This from a website, “Campaign for America’s Future”, written by Terrence Heath -
Dr. King’s words, invoked during President Obama’s inauguration, suggest what he would call us to remember and how he would challenge us today.
“As long as there is poverty in the world I can never be rich, even if I have a billion dollars. As long as diseases are rampant and millions of people in this world cannot expect to live more than twenty-eight or thirty years, I can never be totally healthy even if I just got a good checkup at the Mayo Clinic. I can never be what I ought to be until you are what you ought to be. This is the way our world is made. No individual or nation can stand our boasting of being independent. We are interdependent.
“The ultimate measure of a man or woman is not where he stands in moments of comfort and convenience, but where he stands at times of challenge and controversy. The true neighbor will risk his position, his prestige, and even his life for the welfare of others. In dangerous valleys and hazardous pathways, he will lift some bruised and beaten brother or sister to a higher and more noble life.”
But he would not stop there.
- Dr. King would be concerned that an already slow economic recovery is leaving black Americans behind.
- King concerned about the epidemic of black unemployment — that black unemployment is at 16.2%, compared to 9.2% for the general population, 17.5% for black men, and 41% for black youth.
- King would be outraged that one in three black children lives in poverty.
- King would be troubled that black households now have 20 times less wealth than white households.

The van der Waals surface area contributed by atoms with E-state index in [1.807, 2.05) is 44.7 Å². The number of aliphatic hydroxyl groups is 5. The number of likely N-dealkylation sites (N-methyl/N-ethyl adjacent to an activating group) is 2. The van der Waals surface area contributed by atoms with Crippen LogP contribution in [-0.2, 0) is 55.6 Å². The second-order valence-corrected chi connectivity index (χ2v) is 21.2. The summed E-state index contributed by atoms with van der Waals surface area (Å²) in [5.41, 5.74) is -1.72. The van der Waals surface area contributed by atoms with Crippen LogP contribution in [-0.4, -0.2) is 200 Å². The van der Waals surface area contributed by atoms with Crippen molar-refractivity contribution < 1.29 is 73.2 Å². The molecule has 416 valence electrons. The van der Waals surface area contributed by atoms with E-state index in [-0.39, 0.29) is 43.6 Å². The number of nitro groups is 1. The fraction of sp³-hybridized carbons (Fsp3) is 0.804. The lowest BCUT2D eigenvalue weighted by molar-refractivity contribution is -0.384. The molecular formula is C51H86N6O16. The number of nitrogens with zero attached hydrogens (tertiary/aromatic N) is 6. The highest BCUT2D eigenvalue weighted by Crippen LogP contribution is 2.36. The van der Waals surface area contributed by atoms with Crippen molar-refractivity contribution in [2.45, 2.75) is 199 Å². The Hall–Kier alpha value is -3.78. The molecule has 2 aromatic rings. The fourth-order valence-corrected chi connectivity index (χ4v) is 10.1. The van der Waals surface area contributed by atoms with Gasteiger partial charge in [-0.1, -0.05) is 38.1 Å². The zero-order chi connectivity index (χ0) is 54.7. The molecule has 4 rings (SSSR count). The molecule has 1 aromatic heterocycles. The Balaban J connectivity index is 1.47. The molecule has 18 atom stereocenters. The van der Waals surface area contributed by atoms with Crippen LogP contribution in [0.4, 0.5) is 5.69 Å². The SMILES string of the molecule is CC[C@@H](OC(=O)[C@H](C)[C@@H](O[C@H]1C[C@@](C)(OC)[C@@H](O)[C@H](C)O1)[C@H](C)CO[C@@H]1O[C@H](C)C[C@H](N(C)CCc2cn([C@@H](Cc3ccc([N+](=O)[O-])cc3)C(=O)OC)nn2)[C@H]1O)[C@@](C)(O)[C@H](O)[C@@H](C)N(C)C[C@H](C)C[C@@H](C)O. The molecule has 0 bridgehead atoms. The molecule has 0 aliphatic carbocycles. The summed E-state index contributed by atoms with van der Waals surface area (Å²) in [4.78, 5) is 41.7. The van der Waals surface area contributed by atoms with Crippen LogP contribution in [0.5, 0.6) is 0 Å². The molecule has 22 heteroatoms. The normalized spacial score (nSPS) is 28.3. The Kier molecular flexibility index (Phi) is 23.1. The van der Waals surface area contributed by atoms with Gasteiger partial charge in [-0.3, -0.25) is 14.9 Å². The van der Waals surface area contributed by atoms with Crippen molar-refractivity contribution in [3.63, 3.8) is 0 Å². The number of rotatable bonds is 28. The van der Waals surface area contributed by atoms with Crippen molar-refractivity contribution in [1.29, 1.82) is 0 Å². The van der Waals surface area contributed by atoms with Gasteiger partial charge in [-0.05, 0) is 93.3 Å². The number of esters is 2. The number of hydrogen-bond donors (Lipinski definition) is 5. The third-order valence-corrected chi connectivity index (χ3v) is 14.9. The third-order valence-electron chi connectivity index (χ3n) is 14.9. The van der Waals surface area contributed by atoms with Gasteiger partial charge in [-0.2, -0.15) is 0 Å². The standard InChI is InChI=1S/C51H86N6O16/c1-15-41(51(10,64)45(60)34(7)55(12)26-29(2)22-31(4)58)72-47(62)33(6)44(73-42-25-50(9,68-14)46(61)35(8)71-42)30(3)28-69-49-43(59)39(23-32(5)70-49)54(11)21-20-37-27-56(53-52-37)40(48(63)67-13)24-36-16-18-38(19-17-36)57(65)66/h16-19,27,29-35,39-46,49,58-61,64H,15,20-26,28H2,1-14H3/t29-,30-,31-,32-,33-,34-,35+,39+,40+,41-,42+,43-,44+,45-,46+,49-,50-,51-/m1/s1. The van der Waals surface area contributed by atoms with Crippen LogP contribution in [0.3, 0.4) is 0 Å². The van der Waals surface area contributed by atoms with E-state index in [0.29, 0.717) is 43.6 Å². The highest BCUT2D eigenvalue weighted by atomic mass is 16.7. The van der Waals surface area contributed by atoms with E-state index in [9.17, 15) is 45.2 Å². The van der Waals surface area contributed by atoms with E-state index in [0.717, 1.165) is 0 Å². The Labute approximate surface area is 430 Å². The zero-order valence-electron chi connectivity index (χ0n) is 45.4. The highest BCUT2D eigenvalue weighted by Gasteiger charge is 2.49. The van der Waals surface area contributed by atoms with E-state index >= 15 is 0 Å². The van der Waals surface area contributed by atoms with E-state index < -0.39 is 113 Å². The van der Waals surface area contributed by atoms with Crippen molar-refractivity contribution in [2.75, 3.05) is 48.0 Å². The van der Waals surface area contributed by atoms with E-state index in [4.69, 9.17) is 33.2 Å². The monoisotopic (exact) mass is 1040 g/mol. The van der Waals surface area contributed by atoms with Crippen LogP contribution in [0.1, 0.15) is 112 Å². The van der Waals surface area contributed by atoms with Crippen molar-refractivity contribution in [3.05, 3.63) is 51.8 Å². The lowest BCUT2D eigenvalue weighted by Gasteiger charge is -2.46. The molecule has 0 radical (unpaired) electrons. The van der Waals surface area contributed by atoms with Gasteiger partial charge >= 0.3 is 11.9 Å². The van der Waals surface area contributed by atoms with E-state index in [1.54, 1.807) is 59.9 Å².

- King be concerned about the backward mobility happening in the African American communities, as middle class families quickly lose ground in this recession — losing hard won gains, in a fraction of the time it too achieve them.
- King would denounce the attacks on public workers that are hitting blacks and women the hardest.
- King would stand with public workers in Wisconsin, who now have to choose between health insurance and feeding their children.
- Dr. King would be outraged that the “welfare reform” of the 1990s is leaving more people in poverty today.
- Dr. King would scorn a recovery where CEO pay soars 27 percent, while virtually no jobs are created.
- King would denounce the GOP’s exploitation of racial and economic anxiety, and denounce Democrats just as loudly for failing to offer much of value to working-class whites.
- King would stand today where he stood then: with working families who are struggling in this recession, losing ground while our government seems content to let it happen.
- Dr. King would deliver the full-throated challenge to the status quo that many Americans are longing to hear.
It was popular in Right Wing circles for a while to try and steal from MLK’s words to justify their perverted logic. Fortunately that level of insanity has largely ceased, if for no other reason than the explosive nature of the “conversations” that typically followed.
Funny thing is, I don’t think King would be fighting just for the poor, and lower middle class in America right now… I think he would be fighting to change a system which has become so perverted there is no reasonable expectation of living as well as our parents did – or being able to hold a job even after pushing all the right buttons along the educational highway while CEOs and Wall Street Barons make billions in bonuses and salary.
Yeah…Something is wrong here.
Filed under: American Genocide, The New Jim Crow, The Post-Racial Life Tagged: | alive, economic justice, Economy, Justice, Martin Luther King, memorial, MLK, race, Racism, social justice, Today's Problems